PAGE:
By Edmund Murphy

Last updated: 19 March 2024 & medically reviewed by Dr. Celeste Small

Zoloft is one of the most popular antidepressants in the United States. It is the brand name for sertraline, a drug that alleviates the symptoms of various mental health disorders.

Key takeaways:

  • Ceasing Zoloft use abruptly can cause SSRI Discontinuation Syndrome, leading to rebound anxiety and depression
  • SSRI antidepressants like Zoloft help those who produce lower than normal levels of serotonin, which can lead to conditions such as major depressive disorder and post-traumatic stress disorder
  • Most doctors will advise patients using drugs such as Zoloft to taper off of the substance by reducing the dosage or switching to less potent SSRIs

Understanding Zoloft

Zoloft falls under the group of antidepressants classed as selective serotonin reuptake inhibitor(s) (SSRIs) which are used to treat multiple mental health disorders by rebalancing the levels of serotonin in the brain. People with low levels of serotonin often suffer from mental disorders as it is the neurotransmitter that regulates emotion. Some common disorders treated by Zoloft include:

It is also sometimes used as a treatment for eating disorders such as food addiction and for those suffering from insomnia. SSRIs like Zoloft work by blocking neurons and preventing them from absorbing serotonin. With more serotonin available in the brain to aid in connecting neurons, people who suffer from mental disorders will often find they have a more balanced mood, more positive emotions, increased energy, and better sleep patterns.  

Zoloft is often prescribed as a pill or tablet but can also be found in liquid form, and is often prescribed for use once per day. While Zoloft has a proven record of treating mental health and other disorders, it also holds the potential for abuse.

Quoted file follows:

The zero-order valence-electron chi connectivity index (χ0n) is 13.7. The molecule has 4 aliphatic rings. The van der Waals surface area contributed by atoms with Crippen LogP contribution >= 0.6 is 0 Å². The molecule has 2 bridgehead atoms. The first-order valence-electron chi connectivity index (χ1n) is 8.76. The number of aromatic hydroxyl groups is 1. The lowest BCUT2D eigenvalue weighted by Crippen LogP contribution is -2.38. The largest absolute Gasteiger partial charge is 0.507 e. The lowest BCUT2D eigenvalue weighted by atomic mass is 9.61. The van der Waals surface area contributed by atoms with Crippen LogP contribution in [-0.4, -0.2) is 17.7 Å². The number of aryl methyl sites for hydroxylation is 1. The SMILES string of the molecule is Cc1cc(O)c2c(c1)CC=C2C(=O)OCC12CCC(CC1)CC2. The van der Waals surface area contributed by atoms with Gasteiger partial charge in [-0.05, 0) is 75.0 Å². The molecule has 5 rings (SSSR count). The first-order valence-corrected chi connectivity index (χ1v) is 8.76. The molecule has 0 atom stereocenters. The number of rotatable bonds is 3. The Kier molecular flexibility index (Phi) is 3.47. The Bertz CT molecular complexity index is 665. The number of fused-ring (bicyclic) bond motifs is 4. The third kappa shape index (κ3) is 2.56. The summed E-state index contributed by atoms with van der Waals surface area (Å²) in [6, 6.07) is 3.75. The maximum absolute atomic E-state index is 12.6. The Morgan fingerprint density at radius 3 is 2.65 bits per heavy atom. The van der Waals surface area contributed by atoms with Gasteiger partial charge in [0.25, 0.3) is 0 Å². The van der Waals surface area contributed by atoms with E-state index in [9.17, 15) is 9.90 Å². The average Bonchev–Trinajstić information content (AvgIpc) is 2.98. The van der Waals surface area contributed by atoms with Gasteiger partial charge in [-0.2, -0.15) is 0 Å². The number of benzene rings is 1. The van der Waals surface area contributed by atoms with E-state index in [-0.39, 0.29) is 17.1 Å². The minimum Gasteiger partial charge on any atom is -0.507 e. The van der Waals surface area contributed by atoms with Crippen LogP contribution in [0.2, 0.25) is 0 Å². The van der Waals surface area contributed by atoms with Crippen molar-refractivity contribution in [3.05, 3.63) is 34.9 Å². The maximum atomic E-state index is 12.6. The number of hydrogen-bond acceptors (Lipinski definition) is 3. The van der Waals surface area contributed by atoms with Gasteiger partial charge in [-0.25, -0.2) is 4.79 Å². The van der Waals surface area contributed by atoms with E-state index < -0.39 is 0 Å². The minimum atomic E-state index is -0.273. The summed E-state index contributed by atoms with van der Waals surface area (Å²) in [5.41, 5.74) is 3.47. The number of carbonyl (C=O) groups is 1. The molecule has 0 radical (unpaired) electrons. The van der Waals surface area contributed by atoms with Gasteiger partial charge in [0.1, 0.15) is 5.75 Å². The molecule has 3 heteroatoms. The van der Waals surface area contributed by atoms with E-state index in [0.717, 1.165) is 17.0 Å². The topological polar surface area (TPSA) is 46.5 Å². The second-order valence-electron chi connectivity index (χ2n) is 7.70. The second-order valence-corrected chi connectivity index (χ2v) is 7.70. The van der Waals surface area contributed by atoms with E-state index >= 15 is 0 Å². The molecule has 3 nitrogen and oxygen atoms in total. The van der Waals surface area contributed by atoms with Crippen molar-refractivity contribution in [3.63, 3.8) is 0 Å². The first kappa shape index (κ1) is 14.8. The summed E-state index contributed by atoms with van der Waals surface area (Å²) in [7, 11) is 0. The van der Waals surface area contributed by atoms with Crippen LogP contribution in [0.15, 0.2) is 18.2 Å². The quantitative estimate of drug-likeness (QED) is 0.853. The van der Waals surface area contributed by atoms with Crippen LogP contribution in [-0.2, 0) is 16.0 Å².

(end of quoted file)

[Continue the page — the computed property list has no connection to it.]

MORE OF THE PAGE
Side effects sertraline

Zoloft may cause side effects that can be uncomfortable or hazardous to health, though they are not long-term or life-threatening. In rare cases, Zoloft side effects can cause more severe problems, especially in children and young adults. Following reports of suicidal ideation in children taking Zoloft, the FDA has issued a black box warning that states patients should be monitored for worsening or the emergence of suicidal thoughts and behaviors, especially within the first few months of starting medication. 

Common side effects from Zoloft include:

  • Headache/Dizziness

  • Fatigue

  • Indigestion/Loss of appetite

  • Loss of appetite and libido

  • Nausea/vomiting

  • Anxiety

  • Stomach pain

  • Sweating

  • Tremors

these side effects may also be indicators of antidepressant abuse or dependence.

Can you overdose on Zoloft?

A Zoloft overdose can occur when too much of the medication is taken in one go, especially when consumed with alcohol or other drugs. Though a Zoloft overdose is rarely fatal if taken on its own, the side effects can be extremely uncomfortable and occasionally can cause more severe damage to the internal organs.

Signs of Zoloft overdose: